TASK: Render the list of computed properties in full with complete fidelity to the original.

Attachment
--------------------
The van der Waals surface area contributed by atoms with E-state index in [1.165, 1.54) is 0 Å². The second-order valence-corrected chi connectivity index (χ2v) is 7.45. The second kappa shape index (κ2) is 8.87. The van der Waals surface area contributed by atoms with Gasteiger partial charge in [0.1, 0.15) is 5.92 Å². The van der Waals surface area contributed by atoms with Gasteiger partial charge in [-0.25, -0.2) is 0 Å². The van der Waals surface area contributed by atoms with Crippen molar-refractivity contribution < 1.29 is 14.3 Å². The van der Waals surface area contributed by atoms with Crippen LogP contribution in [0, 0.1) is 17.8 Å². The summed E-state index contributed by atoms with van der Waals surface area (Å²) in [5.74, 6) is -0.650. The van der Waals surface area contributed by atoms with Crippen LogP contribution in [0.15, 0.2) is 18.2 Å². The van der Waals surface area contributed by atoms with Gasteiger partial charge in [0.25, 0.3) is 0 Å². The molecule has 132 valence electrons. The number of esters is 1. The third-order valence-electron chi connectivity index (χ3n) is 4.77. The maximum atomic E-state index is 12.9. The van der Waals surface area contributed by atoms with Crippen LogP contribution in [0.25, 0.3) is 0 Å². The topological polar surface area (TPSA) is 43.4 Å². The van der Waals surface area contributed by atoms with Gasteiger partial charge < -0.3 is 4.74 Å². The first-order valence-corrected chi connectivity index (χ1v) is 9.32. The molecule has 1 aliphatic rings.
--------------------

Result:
The van der Waals surface area contributed by atoms with E-state index in [1.165, 1.54) is 0 Å². The second-order valence-corrected chi connectivity index (χ2v) is 7.45. The second kappa shape index (κ2) is 8.87. The van der Waals surface area contributed by atoms with Gasteiger partial charge in [0.1, 0.15) is 5.92 Å². The van der Waals surface area contributed by atoms with Gasteiger partial charge in [-0.25, -0.2) is 0 Å². The van der Waals surface area contributed by atoms with Crippen molar-refractivity contribution < 1.29 is 14.3 Å². The van der Waals surface area contributed by atoms with Crippen LogP contribution in [0, 0.1) is 17.8 Å². The summed E-state index contributed by atoms with van der Waals surface area (Å²) in [5.74, 6) is -0.650. The van der Waals surface area contributed by atoms with Crippen LogP contribution in [0.15, 0.2) is 18.2 Å². The van der Waals surface area contributed by atoms with Gasteiger partial charge in [0.25, 0.3) is 0 Å². The molecule has 132 valence electrons. The number of esters is 1. The third-order valence-electron chi connectivity index (χ3n) is 4.77. The maximum atomic E-state index is 12.9. The van der Waals surface area contributed by atoms with Crippen LogP contribution in [0.25, 0.3) is 0 Å². The topological polar surface area (TPSA) is 43.4 Å². The van der Waals surface area contributed by atoms with Gasteiger partial charge < -0.3 is 4.74 Å². The first-order valence-corrected chi connectivity index (χ1v) is 9.32. The molecule has 1 aliphatic rings.